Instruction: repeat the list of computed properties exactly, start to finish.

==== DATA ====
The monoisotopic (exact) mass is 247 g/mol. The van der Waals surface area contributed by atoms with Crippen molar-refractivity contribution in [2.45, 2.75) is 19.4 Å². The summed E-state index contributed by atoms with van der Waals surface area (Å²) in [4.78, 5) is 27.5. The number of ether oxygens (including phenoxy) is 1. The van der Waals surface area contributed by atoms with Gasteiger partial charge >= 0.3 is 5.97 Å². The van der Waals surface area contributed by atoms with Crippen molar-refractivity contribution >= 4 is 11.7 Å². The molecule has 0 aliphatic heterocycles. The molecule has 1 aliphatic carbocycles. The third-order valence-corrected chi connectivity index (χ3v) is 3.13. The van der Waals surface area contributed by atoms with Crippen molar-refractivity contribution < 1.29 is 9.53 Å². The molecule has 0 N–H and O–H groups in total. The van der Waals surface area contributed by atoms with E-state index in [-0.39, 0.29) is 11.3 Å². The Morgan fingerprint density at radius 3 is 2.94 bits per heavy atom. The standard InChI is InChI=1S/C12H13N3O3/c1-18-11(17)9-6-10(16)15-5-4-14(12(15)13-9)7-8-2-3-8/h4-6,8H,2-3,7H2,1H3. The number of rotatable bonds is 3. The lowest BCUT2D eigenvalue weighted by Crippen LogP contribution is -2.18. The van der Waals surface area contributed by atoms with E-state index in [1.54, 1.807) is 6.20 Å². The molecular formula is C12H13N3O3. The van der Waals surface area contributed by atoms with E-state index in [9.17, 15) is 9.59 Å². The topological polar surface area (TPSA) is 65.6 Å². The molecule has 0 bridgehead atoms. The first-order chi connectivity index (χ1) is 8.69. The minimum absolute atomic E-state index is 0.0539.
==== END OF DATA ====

The monoisotopic (exact) mass is 247 g/mol. The van der Waals surface area contributed by atoms with Crippen molar-refractivity contribution in [2.45, 2.75) is 19.4 Å². The summed E-state index contributed by atoms with van der Waals surface area (Å²) in [4.78, 5) is 27.5. The number of ether oxygens (including phenoxy) is 1. The van der Waals surface area contributed by atoms with Gasteiger partial charge >= 0.3 is 5.97 Å². The van der Waals surface area contributed by atoms with Crippen molar-refractivity contribution >= 4 is 11.7 Å². The molecule has 0 aliphatic heterocycles. The molecule has 1 aliphatic carbocycles. The third-order valence-corrected chi connectivity index (χ3v) is 3.13. The van der Waals surface area contributed by atoms with Crippen molar-refractivity contribution < 1.29 is 9.53 Å². The molecule has 0 N–H and O–H groups in total. The van der Waals surface area contributed by atoms with E-state index in [-0.39, 0.29) is 11.3 Å². The Morgan fingerprint density at radius 3 is 2.94 bits per heavy atom. The standard InChI is InChI=1S/C12H13N3O3/c1-18-11(17)9-6-10(16)15-5-4-14(12(15)13-9)7-8-2-3-8/h4-6,8H,2-3,7H2,1H3. The number of rotatable bonds is 3. The lowest BCUT2D eigenvalue weighted by Crippen LogP contribution is -2.18. The van der Waals surface area contributed by atoms with E-state index in [1.54, 1.807) is 6.20 Å². The molecular formula is C12H13N3O3. The van der Waals surface area contributed by atoms with E-state index in [9.17, 15) is 9.59 Å². The topological polar surface area (TPSA) is 65.6 Å². The molecule has 0 bridgehead atoms. The first-order chi connectivity index (χ1) is 8.69. The minimum absolute atomic E-state index is 0.0539.